Arburg GmbH + Co. KG is expecting to report good growth in sales of injection molding machines, based on its preliminary 2015 figures, and a strong order book, especially for hydraulic machines.
Speaking at Arburg's Technology Days event in Lossburg, Germany, in March, the group's managing partner Michael Hehl said that although final figures were not yet available, “we can say that our consolidated turnover including our worldwide subsidiaries will be around 580 million euros ($654 million) — a new record for Arburg.”
The final 2015 sales number should be at least 5.8 percent higher than the 548 million euros ($618 million) achieved in 2014. The increase is slightly above the 5 percent estimated overall in January for German plastics and rubber machinery producers by the VDMA trade association, which in turn exceeded a preceding 4 percent forecast.
Incoming orders grew even faster for Arburg in 2015, up 16 percent over 2014, compared with just 6 percent for German plastics and rubber machinery overall.
The highest growth here was in hydraulic drive machines with a 41 percent increase. These were followed by the “larger” hydraulic machines – defined as 250 up to 500 metric tons of clamping force – with 23 percent growth in orders, turnkey lines 12 percent growth and 10 percent growth each for electrical and hybrid drive machines. Hehl said the larger machines account for around 21 percent of sales, electrical and hybrid drive machines for 22 percent.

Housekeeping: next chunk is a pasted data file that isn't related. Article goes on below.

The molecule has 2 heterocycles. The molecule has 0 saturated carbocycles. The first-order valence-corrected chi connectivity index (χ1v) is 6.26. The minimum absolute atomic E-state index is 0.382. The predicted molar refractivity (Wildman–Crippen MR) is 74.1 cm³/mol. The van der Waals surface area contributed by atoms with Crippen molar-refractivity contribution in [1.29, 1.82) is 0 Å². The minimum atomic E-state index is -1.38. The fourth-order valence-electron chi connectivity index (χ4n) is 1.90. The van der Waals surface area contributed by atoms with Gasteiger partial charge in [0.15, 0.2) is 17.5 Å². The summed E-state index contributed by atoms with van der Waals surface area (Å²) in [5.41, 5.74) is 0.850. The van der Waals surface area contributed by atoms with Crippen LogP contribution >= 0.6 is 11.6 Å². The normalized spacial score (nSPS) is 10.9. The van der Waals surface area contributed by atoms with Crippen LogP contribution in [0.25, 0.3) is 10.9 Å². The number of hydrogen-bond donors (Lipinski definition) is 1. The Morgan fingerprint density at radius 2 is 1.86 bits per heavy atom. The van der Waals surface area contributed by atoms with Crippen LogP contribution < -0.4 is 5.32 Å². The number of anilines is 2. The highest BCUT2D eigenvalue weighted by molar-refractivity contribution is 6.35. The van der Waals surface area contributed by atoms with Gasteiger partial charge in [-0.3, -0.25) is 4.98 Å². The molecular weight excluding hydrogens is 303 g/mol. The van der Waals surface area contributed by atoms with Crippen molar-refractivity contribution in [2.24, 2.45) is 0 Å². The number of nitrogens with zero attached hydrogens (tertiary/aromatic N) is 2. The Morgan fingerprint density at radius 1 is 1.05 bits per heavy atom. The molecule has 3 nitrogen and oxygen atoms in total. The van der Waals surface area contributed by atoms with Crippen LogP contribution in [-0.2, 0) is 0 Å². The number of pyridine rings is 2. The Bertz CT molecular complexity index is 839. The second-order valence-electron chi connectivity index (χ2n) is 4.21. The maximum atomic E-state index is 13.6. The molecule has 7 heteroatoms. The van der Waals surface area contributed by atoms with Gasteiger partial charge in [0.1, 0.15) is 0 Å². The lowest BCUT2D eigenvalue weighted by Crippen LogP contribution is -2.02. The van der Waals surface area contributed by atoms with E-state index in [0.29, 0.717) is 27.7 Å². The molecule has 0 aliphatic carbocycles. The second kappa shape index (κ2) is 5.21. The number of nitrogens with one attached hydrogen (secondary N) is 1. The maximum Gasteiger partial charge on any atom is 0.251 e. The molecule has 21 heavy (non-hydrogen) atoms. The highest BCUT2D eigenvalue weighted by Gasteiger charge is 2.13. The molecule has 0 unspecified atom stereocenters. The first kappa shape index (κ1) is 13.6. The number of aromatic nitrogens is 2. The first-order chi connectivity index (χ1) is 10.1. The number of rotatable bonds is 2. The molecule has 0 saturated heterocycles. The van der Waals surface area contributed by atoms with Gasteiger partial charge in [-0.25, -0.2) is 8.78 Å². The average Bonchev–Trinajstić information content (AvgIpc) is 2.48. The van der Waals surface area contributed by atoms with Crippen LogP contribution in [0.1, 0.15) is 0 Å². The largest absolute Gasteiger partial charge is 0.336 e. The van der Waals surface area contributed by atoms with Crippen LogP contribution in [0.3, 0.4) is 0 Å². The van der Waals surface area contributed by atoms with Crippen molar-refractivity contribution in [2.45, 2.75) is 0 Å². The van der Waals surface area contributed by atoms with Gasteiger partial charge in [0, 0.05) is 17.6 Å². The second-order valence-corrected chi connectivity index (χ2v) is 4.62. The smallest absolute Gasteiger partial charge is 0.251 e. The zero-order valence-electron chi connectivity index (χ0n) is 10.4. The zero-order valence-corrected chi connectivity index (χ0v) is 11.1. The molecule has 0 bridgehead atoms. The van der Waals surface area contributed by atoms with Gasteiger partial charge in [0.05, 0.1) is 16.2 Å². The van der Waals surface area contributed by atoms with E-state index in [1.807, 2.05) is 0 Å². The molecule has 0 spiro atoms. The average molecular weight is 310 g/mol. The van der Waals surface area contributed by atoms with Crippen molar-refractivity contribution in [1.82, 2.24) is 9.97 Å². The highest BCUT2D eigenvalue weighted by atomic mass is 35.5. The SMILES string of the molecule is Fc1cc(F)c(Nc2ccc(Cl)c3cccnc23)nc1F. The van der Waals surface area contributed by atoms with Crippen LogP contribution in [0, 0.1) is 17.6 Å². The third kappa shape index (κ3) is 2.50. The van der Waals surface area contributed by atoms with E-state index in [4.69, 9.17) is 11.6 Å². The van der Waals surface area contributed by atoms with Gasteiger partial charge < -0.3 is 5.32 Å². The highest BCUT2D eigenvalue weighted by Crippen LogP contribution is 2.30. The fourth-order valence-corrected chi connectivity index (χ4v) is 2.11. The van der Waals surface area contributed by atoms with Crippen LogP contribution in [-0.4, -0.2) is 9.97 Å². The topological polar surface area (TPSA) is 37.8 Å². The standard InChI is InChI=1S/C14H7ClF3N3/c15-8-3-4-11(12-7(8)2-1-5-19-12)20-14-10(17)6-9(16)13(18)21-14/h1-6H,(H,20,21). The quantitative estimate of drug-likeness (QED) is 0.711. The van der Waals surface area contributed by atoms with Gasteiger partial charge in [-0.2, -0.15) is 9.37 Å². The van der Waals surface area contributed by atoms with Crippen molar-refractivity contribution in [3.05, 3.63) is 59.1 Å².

Arburg's 32 percent increase in investment expenditure in 2015 is well supported by order levels, and has taken place along with a 6.1 percent increase in the number of employees to 2,500 worldwide. With Arburg continuing to produce its machines only in Germany and with a high degree of vertical integration, it is understandable that most staff (2,200) are in Germany. Hehl commented on Ferromatik's move of production from Germany to the Czech Republic by simply saying: “I think it is positive for us.”
Against a background of Arburg having praised electric drive for quite some years, Plastics News Europe asked how the company could explain the much larger growth in hydraulic machine sales in 2015. Technical director Heinz Gaub replied: “The demise of hydraulic machines has always been predicted, but the fact is that we have many customers who buy exclusively hydraulic machines for their robustness and reliability, and ease of doing their own maintenance. What happened in 2015 has to do with some large orders from customers who re-equip their plants every few years.”
At the Technology Days event, Arburg held an opening ceremony for its new Hall 22, which adds a further 18,600 square meters of production area floor space to the Lossburg facility. Arburg also unveiled its new Golden Electric series of electric drive machines, which are being launched with four clamping forces of 60, 100, 150 and 200 tonnes. The new machines were presented jointly by Helmut Heinson, who is retiring as Arburg's managing director of sales, and Gerhard Böhm, who is his successor.